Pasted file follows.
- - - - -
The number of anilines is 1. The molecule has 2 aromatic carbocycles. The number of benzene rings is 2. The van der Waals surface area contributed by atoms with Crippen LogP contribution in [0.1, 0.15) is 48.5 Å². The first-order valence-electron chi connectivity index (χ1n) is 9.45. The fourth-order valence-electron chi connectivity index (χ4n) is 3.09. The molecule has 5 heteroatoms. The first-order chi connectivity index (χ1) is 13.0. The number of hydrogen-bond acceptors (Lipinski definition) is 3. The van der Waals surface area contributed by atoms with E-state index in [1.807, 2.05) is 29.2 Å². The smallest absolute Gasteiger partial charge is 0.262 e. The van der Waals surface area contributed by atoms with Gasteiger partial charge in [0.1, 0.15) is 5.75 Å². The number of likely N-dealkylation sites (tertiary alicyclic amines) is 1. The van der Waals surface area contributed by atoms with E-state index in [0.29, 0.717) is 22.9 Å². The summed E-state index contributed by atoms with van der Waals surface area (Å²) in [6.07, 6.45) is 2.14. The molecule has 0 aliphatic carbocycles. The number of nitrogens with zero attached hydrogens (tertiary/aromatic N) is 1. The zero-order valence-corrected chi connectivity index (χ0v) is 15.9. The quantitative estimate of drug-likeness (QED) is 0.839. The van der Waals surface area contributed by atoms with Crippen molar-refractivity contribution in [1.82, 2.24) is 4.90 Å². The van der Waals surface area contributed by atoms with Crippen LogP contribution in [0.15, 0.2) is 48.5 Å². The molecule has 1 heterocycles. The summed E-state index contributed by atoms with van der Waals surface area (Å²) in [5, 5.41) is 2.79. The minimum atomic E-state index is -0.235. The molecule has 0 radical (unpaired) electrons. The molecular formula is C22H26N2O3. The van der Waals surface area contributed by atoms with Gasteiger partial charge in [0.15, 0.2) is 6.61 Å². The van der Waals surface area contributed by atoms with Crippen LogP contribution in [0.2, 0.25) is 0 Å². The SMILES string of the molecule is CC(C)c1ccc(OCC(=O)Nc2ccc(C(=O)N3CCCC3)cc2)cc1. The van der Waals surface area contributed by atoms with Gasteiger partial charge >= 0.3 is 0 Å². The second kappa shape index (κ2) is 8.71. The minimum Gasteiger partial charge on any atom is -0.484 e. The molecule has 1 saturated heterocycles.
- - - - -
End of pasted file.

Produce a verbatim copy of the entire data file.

The number of anilines is 1. The molecule has 2 aromatic carbocycles. The number of benzene rings is 2. The van der Waals surface area contributed by atoms with Crippen LogP contribution in [0.1, 0.15) is 48.5 Å². The first-order valence-electron chi connectivity index (χ1n) is 9.45. The fourth-order valence-electron chi connectivity index (χ4n) is 3.09. The molecule has 5 heteroatoms. The first-order chi connectivity index (χ1) is 13.0. The number of hydrogen-bond acceptors (Lipinski definition) is 3. The van der Waals surface area contributed by atoms with E-state index in [1.807, 2.05) is 29.2 Å². The smallest absolute Gasteiger partial charge is 0.262 e. The van der Waals surface area contributed by atoms with Gasteiger partial charge in [0.1, 0.15) is 5.75 Å². The number of likely N-dealkylation sites (tertiary alicyclic amines) is 1. The van der Waals surface area contributed by atoms with E-state index in [0.29, 0.717) is 22.9 Å². The summed E-state index contributed by atoms with van der Waals surface area (Å²) in [6.07, 6.45) is 2.14. The molecule has 0 aliphatic carbocycles. The number of nitrogens with zero attached hydrogens (tertiary/aromatic N) is 1. The zero-order valence-corrected chi connectivity index (χ0v) is 15.9. The quantitative estimate of drug-likeness (QED) is 0.839. The van der Waals surface area contributed by atoms with Crippen molar-refractivity contribution in [1.82, 2.24) is 4.90 Å². The van der Waals surface area contributed by atoms with Crippen LogP contribution in [0.15, 0.2) is 48.5 Å². The molecule has 1 heterocycles. The summed E-state index contributed by atoms with van der Waals surface area (Å²) in [5, 5.41) is 2.79. The minimum atomic E-state index is -0.235. The molecule has 0 radical (unpaired) electrons. The molecular formula is C22H26N2O3. The van der Waals surface area contributed by atoms with Gasteiger partial charge in [0.15, 0.2) is 6.61 Å². The van der Waals surface area contributed by atoms with Crippen LogP contribution in [0.2, 0.25) is 0 Å². The SMILES string of the molecule is CC(C)c1ccc(OCC(=O)Nc2ccc(C(=O)N3CCCC3)cc2)cc1. The van der Waals surface area contributed by atoms with Gasteiger partial charge >= 0.3 is 0 Å². The second kappa shape index (κ2) is 8.71. The minimum Gasteiger partial charge on any atom is -0.484 e. The molecule has 1 saturated heterocycles.